It's not standard C.


...and hence should be avoided if possible. "pragma pack" and their ilk
may slow your program at a slight saving in space and a loss of
portability.


Pack is their for a reason : and not, I think, generally for saving
space. It is to enable a structure to correctly map to correct byte/word/etc
fields in protocol packets for example. Portability is not necessarily
an issue in these cases.


why is portability not an issue for protocol stacks?

--
Nick Keighley

Apr 10 '06 #14

P: n/a
Nick Keighley wrote:
Richard G. Riley wrote:
On 2006-04-09, Nick Keighley <ni******************@hotmail.com> wrote:
pete wrote:
> Richard G. Riley wrote:
> > On 2006-04-09, Daniel Rudy <sp******@spamthis.net> wrote: > > What is the difference between packed and unpacked structs?
> >
> > The packed keyword
>
> > I have no idea on the "standardness" of "packed".
>
> It's not standard C.

...and hence should be avoided if possible. "pragma pack" and their ilk
may slow your program at a slight saving in space and a loss of
portability.


Pack is their for a reason : and not, I think, generally for saving
space. It is to enable a structure to correctly map to correct byte/word/etc
fields in protocol packets for example. Portability is not necessarily
an issue in these cases.


why is portability not an issue for protocol stacks?


Mainly because most things that can run TCP/IP will first make it a
priority to port gcc. So as long as the code is as portable as gcc is
it doesn't matter if other compilers can't use the code. Systems where
gcc is not appropriate, such as embedded microcontrollers, tend to also
be very resource constrained and requires a very different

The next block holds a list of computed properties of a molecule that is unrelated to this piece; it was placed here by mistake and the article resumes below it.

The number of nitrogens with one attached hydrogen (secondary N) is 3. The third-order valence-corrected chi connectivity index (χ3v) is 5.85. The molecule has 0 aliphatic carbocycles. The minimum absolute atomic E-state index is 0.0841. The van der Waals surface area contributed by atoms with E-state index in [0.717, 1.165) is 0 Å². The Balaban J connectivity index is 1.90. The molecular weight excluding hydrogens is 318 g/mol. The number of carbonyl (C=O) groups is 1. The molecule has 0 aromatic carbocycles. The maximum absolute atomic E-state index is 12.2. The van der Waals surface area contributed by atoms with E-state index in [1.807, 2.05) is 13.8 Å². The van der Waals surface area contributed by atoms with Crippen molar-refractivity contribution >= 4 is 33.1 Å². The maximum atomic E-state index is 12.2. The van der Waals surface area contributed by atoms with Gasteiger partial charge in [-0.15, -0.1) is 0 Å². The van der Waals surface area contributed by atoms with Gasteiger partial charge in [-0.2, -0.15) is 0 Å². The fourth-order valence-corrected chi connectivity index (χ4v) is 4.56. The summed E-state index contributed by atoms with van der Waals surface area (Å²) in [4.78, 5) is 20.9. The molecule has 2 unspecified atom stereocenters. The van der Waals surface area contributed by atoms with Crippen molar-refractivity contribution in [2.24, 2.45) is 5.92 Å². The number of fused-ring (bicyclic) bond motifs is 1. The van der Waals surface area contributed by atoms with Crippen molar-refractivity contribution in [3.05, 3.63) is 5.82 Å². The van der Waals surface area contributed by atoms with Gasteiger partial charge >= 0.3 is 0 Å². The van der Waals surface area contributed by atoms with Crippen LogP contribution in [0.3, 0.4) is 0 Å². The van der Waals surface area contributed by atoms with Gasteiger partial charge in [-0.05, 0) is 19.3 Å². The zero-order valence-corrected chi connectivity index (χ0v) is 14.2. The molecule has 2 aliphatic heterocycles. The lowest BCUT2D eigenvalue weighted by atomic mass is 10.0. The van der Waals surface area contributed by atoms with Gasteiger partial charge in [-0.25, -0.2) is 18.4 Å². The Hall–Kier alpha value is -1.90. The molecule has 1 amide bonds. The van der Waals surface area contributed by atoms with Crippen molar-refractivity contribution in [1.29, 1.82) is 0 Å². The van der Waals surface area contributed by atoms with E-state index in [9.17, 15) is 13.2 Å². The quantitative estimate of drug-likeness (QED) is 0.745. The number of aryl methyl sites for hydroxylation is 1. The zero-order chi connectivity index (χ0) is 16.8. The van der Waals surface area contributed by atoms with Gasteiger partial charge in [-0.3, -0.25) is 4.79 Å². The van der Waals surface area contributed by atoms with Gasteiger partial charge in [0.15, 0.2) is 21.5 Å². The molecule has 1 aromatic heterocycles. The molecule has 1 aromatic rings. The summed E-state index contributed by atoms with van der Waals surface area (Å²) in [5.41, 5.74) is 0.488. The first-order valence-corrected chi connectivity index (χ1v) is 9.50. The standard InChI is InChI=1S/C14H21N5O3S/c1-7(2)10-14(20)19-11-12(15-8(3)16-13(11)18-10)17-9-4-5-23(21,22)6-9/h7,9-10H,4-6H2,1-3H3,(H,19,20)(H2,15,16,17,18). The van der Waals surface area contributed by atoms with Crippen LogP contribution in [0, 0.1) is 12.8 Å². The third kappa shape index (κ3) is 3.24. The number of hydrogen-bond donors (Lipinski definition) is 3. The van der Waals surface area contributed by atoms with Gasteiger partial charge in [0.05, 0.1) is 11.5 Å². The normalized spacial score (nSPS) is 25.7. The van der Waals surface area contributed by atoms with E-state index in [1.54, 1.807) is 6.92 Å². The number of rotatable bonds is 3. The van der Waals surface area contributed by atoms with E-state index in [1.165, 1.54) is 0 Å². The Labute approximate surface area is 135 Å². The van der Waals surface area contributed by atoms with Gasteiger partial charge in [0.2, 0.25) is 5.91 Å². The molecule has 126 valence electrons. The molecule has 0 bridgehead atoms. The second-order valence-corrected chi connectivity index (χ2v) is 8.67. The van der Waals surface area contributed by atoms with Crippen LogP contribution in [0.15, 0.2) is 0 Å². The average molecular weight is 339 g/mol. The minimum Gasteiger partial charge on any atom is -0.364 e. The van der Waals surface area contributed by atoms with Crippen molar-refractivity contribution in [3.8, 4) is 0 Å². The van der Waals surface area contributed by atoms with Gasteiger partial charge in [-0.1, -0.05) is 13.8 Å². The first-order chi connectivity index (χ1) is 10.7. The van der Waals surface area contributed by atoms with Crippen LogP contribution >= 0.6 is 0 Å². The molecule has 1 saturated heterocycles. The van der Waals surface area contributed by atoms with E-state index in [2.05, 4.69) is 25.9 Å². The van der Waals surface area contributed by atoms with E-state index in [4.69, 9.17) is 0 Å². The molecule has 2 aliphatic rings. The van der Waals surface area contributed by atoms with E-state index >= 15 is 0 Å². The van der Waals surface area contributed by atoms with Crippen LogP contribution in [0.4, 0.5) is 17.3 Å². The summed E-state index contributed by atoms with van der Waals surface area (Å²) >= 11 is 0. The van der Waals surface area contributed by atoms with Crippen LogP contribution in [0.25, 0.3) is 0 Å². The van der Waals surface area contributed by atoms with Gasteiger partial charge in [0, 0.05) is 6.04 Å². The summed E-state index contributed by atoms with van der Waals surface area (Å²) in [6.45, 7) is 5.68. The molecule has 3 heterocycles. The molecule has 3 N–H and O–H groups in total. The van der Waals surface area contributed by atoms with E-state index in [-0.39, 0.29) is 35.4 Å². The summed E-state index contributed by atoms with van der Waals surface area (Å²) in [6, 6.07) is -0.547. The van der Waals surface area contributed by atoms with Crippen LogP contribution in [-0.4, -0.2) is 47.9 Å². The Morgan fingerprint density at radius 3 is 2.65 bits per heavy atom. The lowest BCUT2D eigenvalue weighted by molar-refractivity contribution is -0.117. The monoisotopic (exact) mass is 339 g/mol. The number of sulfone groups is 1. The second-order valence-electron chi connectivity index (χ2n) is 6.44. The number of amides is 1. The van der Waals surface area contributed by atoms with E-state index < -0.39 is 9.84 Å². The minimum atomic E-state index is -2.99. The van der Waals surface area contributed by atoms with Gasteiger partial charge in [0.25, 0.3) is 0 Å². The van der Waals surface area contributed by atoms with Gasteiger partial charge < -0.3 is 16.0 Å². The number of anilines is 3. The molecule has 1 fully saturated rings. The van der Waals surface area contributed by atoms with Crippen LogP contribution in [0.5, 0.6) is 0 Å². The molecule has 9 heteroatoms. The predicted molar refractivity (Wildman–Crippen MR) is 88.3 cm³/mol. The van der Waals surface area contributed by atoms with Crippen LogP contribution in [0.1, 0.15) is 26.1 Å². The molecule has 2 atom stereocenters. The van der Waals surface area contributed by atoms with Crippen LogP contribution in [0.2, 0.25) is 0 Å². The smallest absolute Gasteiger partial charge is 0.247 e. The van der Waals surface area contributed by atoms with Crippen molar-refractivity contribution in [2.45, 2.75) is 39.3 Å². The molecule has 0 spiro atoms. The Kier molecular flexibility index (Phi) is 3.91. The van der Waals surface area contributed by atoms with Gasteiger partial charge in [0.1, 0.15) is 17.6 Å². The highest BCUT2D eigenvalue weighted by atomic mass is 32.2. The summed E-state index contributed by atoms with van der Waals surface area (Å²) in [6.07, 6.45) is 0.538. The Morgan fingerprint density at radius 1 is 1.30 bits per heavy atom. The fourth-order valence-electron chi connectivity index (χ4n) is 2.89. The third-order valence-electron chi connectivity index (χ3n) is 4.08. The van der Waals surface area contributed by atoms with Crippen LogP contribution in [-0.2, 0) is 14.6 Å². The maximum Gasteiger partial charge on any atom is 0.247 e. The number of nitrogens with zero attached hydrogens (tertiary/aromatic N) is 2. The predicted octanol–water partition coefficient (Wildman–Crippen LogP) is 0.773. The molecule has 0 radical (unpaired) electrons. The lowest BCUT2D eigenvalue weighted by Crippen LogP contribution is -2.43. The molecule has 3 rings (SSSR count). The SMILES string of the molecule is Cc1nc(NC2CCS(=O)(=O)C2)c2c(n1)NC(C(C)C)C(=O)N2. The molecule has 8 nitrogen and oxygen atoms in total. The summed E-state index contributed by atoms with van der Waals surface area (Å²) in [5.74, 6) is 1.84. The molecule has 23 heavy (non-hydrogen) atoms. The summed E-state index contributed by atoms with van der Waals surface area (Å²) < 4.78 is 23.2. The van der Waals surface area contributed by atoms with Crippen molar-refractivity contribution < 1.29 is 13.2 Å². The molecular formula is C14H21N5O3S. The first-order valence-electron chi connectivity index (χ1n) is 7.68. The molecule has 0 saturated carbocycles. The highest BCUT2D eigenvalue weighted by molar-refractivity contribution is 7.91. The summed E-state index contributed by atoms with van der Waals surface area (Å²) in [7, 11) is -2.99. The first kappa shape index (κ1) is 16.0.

implementation of the protocol stack anyway. Actually, IMHO, the number
one reason why the TCP/IP stack is written that way is historical. The
BSD stack was written that way and is considered by most in the
networking community as the canonical implementation. So you find that
the Linux and Windows TCP/IP stack are also written using this
nonstandard, nonportable* convention.

* Note: It's funny to call this nonstandard practice nonportable since
it has been ported to almost all existing OSes, Unix-like or otherwise.
The only stupid thing is that you have to do lots of #ifdef because
Microsoft's VC++ and gcc both have this feature but with different
syntax.

Apr 10 '06 #15

P: n/a
"sl*******@yahoo.com" <sl*******@gmail.com> writes:
Nick Keighley wrote:
Richard G. Riley wrote: [...]
> Pack is their for a reason : and not, I think, generally for
> saving space. It is to enable a structure to correctly map to
> correct byte/word/etc fields in protocol packets for
> example. Portability is not necessarily an issue in these cases.


why is portability not an issue for protocol stacks?


Mainly because most things that can run TCP/IP will first make it a
priority to port gcc. So as long as the code is as portable as gcc is
it doesn't matter if other compilers can't use the code. Systems where
gcc is not appropriate, such as embedded microcontrollers, tend to also
be very resource constrained and requires a very different
implementation of the protocol stack anyway.

[...]

I've used Unix systems (Cray Unicos) to which gcc has not been ported,
and other systems (AIX, arguably Solaris) where the gcc implementation
is not nearly as good as the "native" C compiler (or so I've heard; I
haven't measured it myself).

I suspect that most packet layouts are such that ordinary structure
declarations will map to them correctly. The choice of types for the
members won't be portable of course, but if there are no gaps within
the packet layout, and all the components of the packet are properly
aligned relative to the start of the packet, packing shouldn't be
necessary. (I think.)

--
Keith Thompson (The_Other_Keith) ks***@mib.org <http://www.ghoti.net/~kst>
San Diego Supercomputer Center <*> <http://users.sdsc.edu/~kst>
We must do something. This is something. Therefore, we must do this.
Apr 10 '06 #16